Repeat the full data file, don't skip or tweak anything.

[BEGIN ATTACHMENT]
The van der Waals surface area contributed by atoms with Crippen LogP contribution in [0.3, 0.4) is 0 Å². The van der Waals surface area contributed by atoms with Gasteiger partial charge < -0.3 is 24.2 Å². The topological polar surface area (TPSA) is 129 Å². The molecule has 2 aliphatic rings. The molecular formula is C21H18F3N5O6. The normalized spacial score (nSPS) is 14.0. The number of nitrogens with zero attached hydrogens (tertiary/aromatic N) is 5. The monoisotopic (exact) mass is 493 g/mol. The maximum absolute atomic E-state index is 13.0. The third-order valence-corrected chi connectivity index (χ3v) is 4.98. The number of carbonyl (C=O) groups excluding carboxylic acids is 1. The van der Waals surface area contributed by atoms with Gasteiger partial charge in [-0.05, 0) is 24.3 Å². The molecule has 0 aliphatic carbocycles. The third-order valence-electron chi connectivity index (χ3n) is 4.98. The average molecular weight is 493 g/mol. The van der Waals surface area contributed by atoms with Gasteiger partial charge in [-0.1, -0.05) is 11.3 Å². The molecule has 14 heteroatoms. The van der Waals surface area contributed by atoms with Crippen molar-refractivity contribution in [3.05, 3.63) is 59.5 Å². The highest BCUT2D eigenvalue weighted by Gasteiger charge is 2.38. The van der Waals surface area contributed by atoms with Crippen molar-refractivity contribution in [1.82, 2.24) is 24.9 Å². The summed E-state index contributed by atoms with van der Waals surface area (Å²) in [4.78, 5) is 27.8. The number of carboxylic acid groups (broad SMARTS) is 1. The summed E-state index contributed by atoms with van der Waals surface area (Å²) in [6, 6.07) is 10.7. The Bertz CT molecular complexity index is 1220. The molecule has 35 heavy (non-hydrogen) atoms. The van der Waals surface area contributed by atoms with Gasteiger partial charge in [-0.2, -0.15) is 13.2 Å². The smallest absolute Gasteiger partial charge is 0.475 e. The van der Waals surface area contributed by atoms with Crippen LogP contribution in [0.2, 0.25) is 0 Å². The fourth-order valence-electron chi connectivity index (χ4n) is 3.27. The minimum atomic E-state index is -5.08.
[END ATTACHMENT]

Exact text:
The van der Waals surface area contributed by atoms with Crippen LogP contribution in [0.3, 0.4) is 0 Å². The van der Waals surface area contributed by atoms with Gasteiger partial charge < -0.3 is 24.2 Å². The topological polar surface area (TPSA) is 129 Å². The molecule has 2 aliphatic rings. The molecular formula is C21H18F3N5O6. The normalized spacial score (nSPS) is 14.0. The number of nitrogens with zero attached hydrogens (tertiary/aromatic N) is 5. The monoisotopic (exact) mass is 493 g/mol. The maximum absolute atomic E-state index is 13.0. The third-order valence-corrected chi connectivity index (χ3v) is 4.98. The number of carbonyl (C=O) groups excluding carboxylic acids is 1. The van der Waals surface area contributed by atoms with Gasteiger partial charge in [-0.05, 0) is 24.3 Å². The molecule has 0 aliphatic carbocycles. The third-order valence-electron chi connectivity index (χ3n) is 4.98. The average molecular weight is 493 g/mol. The van der Waals surface area contributed by atoms with Gasteiger partial charge in [-0.1, -0.05) is 11.3 Å². The molecule has 14 heteroatoms. The van der Waals surface area contributed by atoms with Crippen molar-refractivity contribution in [3.05, 3.63) is 59.5 Å². The highest BCUT2D eigenvalue weighted by Gasteiger charge is 2.38. The van der Waals surface area contributed by atoms with Crippen molar-refractivity contribution in [1.82, 2.24) is 24.9 Å². The summed E-state index contributed by atoms with van der Waals surface area (Å²) in [4.78, 5) is 27.8. The number of carboxylic acid groups (broad SMARTS) is 1. The summed E-state index contributed by atoms with van der Waals surface area (Å²) in [6, 6.07) is 10.7. The Bertz CT molecular complexity index is 1220. The molecule has 35 heavy (non-hydrogen) atoms. The van der Waals surface area contributed by atoms with Gasteiger partial charge in [-0.2, -0.15) is 13.2 Å². The smallest absolute Gasteiger partial charge is 0.475 e. The van der Waals surface area contributed by atoms with Crippen LogP contribution in [0.2, 0.25) is 0 Å². The fourth-order valence-electron chi connectivity index (χ4n) is 3.27. The minimum atomic E-state index is -5.08.